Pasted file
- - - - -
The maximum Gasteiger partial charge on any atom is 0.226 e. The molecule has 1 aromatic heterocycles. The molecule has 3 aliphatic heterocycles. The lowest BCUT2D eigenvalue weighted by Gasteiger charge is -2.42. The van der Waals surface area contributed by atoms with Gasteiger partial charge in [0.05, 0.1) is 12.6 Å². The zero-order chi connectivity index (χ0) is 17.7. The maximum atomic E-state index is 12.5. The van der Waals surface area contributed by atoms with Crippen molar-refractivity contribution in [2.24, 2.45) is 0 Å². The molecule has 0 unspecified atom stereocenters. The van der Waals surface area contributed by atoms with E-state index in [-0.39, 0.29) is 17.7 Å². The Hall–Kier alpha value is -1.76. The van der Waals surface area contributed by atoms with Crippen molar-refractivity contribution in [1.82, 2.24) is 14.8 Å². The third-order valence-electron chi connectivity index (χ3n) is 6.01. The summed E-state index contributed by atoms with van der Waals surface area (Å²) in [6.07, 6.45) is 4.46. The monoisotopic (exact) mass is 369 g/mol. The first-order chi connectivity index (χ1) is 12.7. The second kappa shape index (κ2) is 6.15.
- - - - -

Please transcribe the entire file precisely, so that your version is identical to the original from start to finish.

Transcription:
The maximum Gasteiger partial charge on any atom is 0.226 e. The molecule has 1 aromatic heterocycles. The molecule has 3 aliphatic heterocycles. The lowest BCUT2D eigenvalue weighted by Gasteiger charge is -2.42. The van der Waals surface area contributed by atoms with Gasteiger partial charge in [0.05, 0.1) is 12.6 Å². The zero-order chi connectivity index (χ0) is 17.7. The maximum atomic E-state index is 12.5. The van der Waals surface area contributed by atoms with Crippen molar-refractivity contribution in [2.24, 2.45) is 0 Å². The molecule has 0 unspecified atom stereocenters. The van der Waals surface area contributed by atoms with E-state index in [-0.39, 0.29) is 17.7 Å². The Hall–Kier alpha value is -1.76. The van der Waals surface area contributed by atoms with Crippen molar-refractivity contribution in [1.82, 2.24) is 14.8 Å². The third-order valence-electron chi connectivity index (χ3n) is 6.01. The summed E-state index contributed by atoms with van der Waals surface area (Å²) in [6.07, 6.45) is 4.46. The monoisotopic (exact) mass is 369 g/mol. The first-order chi connectivity index (χ1) is 12.7. The second kappa shape index (κ2) is 6.15.